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Sociology Student Shadows Attorneys & Builds Skills to Work in Criminal Justice System

Da'Jah Jones
Da’Jah Jones, Senior Sociology major successfully completed a summer internship with The Ogeechee Public Defender’s Office in Bulloch County under Chief Public Defender, Ms. Renata Newbill-Jallow. Courses such as Introduction to Social Services, Practice Skills in Social Services, Child Welfare and Family Service, and Social Welfare Policy prepared Da’Jah for this excellent internship opportunity. Da’Jah is currently deciding between pursuing her Master’s Degree in Social Work or her Juris Doctor. Here’s what Da’Jah had to say about her sociology internship experience:



While working at the Ogeechee Judicial Circuit (OJC), I got to fully experience how the court and jail system is run here in Bulloch County. Additionally, I have been able to see how the lawyer-client relationship works by attending meetings with inmates and other types of clients. Before starting this internship, I wasn’t sure which area of law I wanted to practice, and now I’ve set my mind to Family and Criminal Law services. While working in the OJC, I’ve been able to see cases of family violence which can include child abuse, domestic violence, or neglect. I know that this is where my passion lies, this internship has given me the ability to become as hands-on as possible that I can be without the proper credentials. The Public Defenders let interns read over and analyze their case files (while stressing confidentiality, of course) and offer our thoughts and perspectives on cases. I shadowed the lawyers of the OJC to court, jail, Regional youth detention center visits, etc. This experience was very eye-opening and reassuring for my future. Working with people from low-income backgrounds of all races allowed me to see how the criminal justice system reacts to those with and without privileges as well as the racial and economic disparities apparent in our criminal justice system here in Bulloch County and other surrounding areas. Outside of criminal court cases, I was also able to see the processes of family court and mental health court. Upon completion of this internship, I applied to become a Court Appointed Special Advocate (CASA) in the upcoming August class and plan to complete another three-hour internship with the Department of Juvenile Justice in the fall. I hope to become the best possible student, professional, and leader; working with the Ogeechee Judicial Circuit this summer has pushed me in that direction.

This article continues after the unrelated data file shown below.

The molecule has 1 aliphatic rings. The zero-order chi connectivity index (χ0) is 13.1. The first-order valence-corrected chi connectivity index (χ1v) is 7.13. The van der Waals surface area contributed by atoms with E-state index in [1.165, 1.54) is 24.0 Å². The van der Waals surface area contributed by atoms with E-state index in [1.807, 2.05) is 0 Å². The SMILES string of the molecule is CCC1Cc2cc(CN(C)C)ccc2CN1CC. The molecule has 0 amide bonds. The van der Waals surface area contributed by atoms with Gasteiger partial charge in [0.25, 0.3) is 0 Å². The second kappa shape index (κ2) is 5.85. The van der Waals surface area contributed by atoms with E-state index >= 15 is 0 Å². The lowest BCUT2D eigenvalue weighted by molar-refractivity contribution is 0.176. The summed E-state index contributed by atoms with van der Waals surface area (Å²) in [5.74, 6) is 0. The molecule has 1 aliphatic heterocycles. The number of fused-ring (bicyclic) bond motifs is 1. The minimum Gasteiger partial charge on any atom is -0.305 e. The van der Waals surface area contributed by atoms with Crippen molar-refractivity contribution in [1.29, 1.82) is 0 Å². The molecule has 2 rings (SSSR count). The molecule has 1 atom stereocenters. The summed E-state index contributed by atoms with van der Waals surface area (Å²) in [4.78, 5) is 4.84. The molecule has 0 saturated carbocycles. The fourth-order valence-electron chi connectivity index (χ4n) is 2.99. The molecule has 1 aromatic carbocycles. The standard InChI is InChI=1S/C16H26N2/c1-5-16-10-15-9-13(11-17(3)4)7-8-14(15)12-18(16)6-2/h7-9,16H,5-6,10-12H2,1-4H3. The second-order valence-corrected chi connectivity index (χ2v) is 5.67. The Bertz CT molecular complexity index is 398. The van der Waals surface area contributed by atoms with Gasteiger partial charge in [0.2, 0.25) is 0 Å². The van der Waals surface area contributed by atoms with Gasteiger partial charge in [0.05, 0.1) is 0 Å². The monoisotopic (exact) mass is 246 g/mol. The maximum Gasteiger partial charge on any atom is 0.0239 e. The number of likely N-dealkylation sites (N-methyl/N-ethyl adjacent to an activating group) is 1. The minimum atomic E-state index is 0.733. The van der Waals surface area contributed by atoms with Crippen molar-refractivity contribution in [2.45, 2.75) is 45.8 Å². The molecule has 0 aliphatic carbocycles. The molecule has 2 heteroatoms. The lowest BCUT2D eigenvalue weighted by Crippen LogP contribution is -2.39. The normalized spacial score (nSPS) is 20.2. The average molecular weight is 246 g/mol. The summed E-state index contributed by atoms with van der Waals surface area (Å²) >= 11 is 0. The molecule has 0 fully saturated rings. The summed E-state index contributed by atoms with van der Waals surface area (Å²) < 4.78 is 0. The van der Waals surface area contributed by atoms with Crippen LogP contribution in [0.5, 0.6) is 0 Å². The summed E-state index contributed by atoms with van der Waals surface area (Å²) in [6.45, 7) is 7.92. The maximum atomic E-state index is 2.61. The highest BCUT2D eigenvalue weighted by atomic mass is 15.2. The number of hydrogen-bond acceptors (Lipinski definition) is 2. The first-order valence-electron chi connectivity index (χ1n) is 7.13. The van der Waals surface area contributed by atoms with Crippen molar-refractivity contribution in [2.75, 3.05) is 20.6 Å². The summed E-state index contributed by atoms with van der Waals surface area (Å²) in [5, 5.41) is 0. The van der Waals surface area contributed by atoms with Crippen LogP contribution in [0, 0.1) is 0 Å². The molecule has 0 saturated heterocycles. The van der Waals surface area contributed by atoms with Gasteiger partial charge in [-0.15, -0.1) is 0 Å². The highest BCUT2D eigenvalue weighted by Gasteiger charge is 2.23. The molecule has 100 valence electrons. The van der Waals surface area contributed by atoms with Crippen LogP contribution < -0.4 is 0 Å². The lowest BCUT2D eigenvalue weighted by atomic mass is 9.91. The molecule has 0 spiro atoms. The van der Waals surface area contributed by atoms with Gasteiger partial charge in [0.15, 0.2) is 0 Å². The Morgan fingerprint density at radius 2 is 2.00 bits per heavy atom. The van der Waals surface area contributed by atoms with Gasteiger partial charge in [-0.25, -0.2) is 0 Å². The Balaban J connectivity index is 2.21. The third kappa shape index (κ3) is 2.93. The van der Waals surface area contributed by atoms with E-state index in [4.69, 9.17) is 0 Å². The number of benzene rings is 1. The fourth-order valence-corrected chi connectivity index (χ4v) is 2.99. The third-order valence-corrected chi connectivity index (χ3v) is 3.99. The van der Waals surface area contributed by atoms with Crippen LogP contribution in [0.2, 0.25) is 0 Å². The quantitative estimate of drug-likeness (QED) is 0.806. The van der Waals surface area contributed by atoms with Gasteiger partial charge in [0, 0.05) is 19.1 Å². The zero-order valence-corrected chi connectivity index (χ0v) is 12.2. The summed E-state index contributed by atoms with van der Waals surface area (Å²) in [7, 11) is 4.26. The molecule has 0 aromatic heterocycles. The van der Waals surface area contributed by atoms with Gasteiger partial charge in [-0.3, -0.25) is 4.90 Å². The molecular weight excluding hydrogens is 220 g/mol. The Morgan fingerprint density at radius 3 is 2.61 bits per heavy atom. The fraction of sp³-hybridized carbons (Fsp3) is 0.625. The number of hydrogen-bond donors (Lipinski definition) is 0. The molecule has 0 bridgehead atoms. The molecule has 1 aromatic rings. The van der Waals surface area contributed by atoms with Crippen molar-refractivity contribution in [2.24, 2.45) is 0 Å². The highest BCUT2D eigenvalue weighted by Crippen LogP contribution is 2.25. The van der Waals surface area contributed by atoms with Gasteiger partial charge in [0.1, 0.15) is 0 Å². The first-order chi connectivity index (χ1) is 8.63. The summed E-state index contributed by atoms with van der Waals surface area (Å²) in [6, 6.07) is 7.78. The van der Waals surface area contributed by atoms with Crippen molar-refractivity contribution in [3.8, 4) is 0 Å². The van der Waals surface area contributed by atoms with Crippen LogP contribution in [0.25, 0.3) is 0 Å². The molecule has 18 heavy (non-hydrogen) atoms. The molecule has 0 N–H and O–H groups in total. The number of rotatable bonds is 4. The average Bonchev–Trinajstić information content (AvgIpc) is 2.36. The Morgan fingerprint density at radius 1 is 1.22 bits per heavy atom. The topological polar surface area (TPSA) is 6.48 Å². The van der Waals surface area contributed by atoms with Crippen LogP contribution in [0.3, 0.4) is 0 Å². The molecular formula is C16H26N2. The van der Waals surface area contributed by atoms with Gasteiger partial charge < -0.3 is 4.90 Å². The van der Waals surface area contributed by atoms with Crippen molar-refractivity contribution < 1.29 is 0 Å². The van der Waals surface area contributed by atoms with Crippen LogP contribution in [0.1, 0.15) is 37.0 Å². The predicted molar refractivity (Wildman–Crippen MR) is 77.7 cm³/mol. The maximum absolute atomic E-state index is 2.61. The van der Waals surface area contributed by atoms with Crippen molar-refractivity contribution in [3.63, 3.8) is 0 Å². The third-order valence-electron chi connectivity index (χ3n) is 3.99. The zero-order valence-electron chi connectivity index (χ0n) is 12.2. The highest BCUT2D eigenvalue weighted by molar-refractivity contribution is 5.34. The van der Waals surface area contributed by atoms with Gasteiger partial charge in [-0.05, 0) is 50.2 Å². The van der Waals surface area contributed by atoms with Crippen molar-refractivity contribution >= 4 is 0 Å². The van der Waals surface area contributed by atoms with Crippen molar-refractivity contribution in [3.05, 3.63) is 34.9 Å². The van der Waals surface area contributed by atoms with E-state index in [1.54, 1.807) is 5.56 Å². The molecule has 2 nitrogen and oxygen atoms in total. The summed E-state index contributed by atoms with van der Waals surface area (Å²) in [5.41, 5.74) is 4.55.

If you’re interested in learning more about potential sociology internships, please contact Dr. April Schueths, Sociology Internship Coordinator and Associate Professor at


Posted in Sociology, Student Success

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